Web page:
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Sunday Film News Roundup — September 16th, 2012

September 14, 2012
By

I was going to start off this week with the nonsense that is going on over this awful, awful film clip for The Innocence of Muslims, but the more that comes out about it, the more it feels like a red herring than an actual part of the story. It hit home slightly because I know a bunch of people who knew Sean Smith, but I’d never talked to him myself and I don’t know what else to say about it.

Another thing is that our fearless leader Justin Strout is leaving us this week for La La Land and the dreaded Brain Cloud. There was no real reason for him to hire me other than a woeful little film blog of unorganizized brain farts that I kept, but hire me he did, and many panic attacks and nervous breaks later, here I am, keeping a little film blog full of organizized brain farts. My, how things have changed. So, here’s good luck to him and may his coattails be long and well tailored enough to hitch a ride on when he makes it.

News, links, etc:

-It was a little over three years ago now that Alexis Tioseco and Nika Bohinc were murdered during a break in at the house they shared. Their story hurts to read so much, but it’s important to keep telling it because it’s a beautiful one aside from the heartbreaking ending. Filipino news site GMA compiled a selection of their writings last week. This is the first time I’m reading anything Nika Bohinc wrote, because she wrote, as far as I know, exclusively in Slovenian for Slovenian magazines. (GMA News)

-There used to be a video store in the East Village called Mondo Kim’s. It’s very much like Stardust, only it was bigger and more insane. But it’s since been closed for a few years, and its collection has found its away across the Atlantic ocean, landing in Sicily, where its turned into something of a mob story. A really great read. (Village Voice)

-The first ever color film, created by inventor Edward Raymond Turner, goes on display in England this week. Or you could watch it online. (BBC)

-The days of big money deals for superstar actors may be over, according to Brad Pitt. They never should have existed to begin with. It’s not like ticket prices will go down if star salaries do. (Movieline)

-Deadline’s article on Fujifilm stopping motion picture film stock production was right it looks like. But they’ll keep making archival stock at least. (Reuters)

-Speaking of, here is a sobering statistic from Toronto: “13 films in 16mm, 37 in 35mm, 1 in 70mm, 79 in HDCAM and 232 in DCP.” (@cameron_tiff)

-Kodak also announced a new archival stock this week. (Kodak)

-South Korea has already selected Kim Ki-duk’s PIETA as it’s selection for the Best Foreign Language Film Oscar longlist. Love and Money probably would have been more accessible. I say that like I’ve seen either of them, but I’ve been following both for a long time. (Screen Daily)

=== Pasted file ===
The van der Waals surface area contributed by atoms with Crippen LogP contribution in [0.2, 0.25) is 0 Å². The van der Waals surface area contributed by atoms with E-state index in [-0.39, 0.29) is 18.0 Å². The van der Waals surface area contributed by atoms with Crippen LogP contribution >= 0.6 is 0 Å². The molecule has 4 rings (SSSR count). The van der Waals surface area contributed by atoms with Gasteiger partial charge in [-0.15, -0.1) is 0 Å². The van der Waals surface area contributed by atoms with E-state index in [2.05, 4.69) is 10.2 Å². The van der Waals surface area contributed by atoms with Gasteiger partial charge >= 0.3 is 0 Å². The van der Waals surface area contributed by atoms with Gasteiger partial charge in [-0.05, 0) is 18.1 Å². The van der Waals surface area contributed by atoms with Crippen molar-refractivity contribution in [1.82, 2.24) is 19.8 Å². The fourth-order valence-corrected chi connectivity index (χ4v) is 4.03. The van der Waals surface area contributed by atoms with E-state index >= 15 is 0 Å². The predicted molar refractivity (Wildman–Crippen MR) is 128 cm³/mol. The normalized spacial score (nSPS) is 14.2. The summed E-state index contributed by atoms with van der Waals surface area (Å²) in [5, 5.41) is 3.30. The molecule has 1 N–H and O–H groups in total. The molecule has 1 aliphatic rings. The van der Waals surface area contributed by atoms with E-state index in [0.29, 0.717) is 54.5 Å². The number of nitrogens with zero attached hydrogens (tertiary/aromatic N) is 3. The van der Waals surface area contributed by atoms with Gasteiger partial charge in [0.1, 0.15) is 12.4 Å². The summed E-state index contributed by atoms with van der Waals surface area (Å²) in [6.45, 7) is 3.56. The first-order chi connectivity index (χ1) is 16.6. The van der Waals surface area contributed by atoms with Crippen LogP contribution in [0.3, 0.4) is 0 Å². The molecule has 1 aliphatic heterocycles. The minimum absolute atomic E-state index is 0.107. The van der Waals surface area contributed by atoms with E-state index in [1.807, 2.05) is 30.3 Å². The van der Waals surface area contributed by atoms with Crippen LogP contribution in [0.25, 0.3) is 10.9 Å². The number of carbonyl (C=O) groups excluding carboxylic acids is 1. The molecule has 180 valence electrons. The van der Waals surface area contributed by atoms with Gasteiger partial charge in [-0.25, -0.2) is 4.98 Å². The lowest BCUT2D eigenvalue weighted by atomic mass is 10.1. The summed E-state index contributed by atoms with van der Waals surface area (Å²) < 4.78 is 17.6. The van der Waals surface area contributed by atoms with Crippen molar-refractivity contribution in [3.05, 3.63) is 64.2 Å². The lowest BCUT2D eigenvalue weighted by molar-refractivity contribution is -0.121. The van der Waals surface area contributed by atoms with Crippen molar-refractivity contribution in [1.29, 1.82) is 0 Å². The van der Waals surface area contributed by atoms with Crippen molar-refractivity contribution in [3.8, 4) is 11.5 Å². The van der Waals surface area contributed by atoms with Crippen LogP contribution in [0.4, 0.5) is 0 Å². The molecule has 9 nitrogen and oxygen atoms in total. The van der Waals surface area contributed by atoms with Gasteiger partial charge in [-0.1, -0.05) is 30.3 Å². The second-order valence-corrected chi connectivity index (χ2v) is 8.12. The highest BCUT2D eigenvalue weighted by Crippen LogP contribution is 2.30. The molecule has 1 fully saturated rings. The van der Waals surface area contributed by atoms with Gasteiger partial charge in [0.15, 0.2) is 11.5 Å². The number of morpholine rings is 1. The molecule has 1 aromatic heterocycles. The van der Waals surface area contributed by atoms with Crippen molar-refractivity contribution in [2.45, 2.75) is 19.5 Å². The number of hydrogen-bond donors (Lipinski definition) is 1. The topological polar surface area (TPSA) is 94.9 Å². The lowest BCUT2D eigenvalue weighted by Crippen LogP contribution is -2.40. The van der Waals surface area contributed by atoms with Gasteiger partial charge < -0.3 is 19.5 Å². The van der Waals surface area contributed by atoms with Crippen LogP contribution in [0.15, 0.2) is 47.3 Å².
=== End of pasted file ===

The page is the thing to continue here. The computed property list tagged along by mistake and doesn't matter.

-Is Room 237, the new documentary breaking down Stanley Kubrick’s The Shining, fair use or copyright theft? WB will come off looking like a bunch of dickheads if they try and squash the film even if it is a murky misuse of their footage. (IndieWire)

-What was the young Paul Thomas Anderson like? Kind of old, but well worth the read. (Esquire)

-A bit of analysis on why Tom Rothman decided to leave Fox. (THR)

-Chaz Ebert started a blog. Well worth a read. (Musings About the Movies)

-It wouldn’t be a good week without a Jaws link, so here is a video of Peter Benchly hosting a preview of the film. It appears to be the first segment of a longer film, but gets cut off. Still interesting, full of on set interviews that I’ve never seen before. (Vimeo)

Short Films:

-The Thick of It is back for a fourth season, finally, so celebrate with Peter Capaldi’s short film Franz Kafka’s It’s A Wonderful Life. (YouTube)

-DVF Through Glass, a short of one of Diane von Furstenberg’s Fashion Week shows shot with Google Glass. I particularly love the whoops, hair in the shot look. It can be the new shaky cam or bleach bypass. (NY Times)

-Trickle Dickle Down, a new animated short from Ralph Bakshi. (CriterionCast)

Trailers, posters, etc:

-The first, very brief, teaser for Spielberg’s Lincoln. (AV Club)

-The latest trailer and poster for Wreck-It-Ralph. Still more excited for Paperman, but not because I’m not incredibly excited for Wreck-It-Ralph. (Apple)

-Satellite Boy, the underdog story of an Aboriginal boy who lives with his grandfather in an abandoned drive in movie theater that is about to be torn down to make way for development. Stars David Gulpilil from Walkabout too. (Twitch)

-Mama, a dark horror produced by Guillermo Del Toro with Jessica Chastain, who is back to being in every movie ever. (Apple)

-Takeshi Miike’s Lesson of Evil, about a killer teacher. We still haven’t gotten his last film, For Love’s Sake, yet. (Twitch)

-Smashed, featuring a performance from Mary Elizabeth Winstead that’s getting huge buzz. (IndieWire)

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  • anonymous

    Made by Me, is a short documentary following three Angeles based artists and their interactions with each other and the love for their work. Check it out at the Global Film Festival, Wednesday and Thursday the 19th and 20th at 6 at the Rollins College Cornell Fine Arts Museum.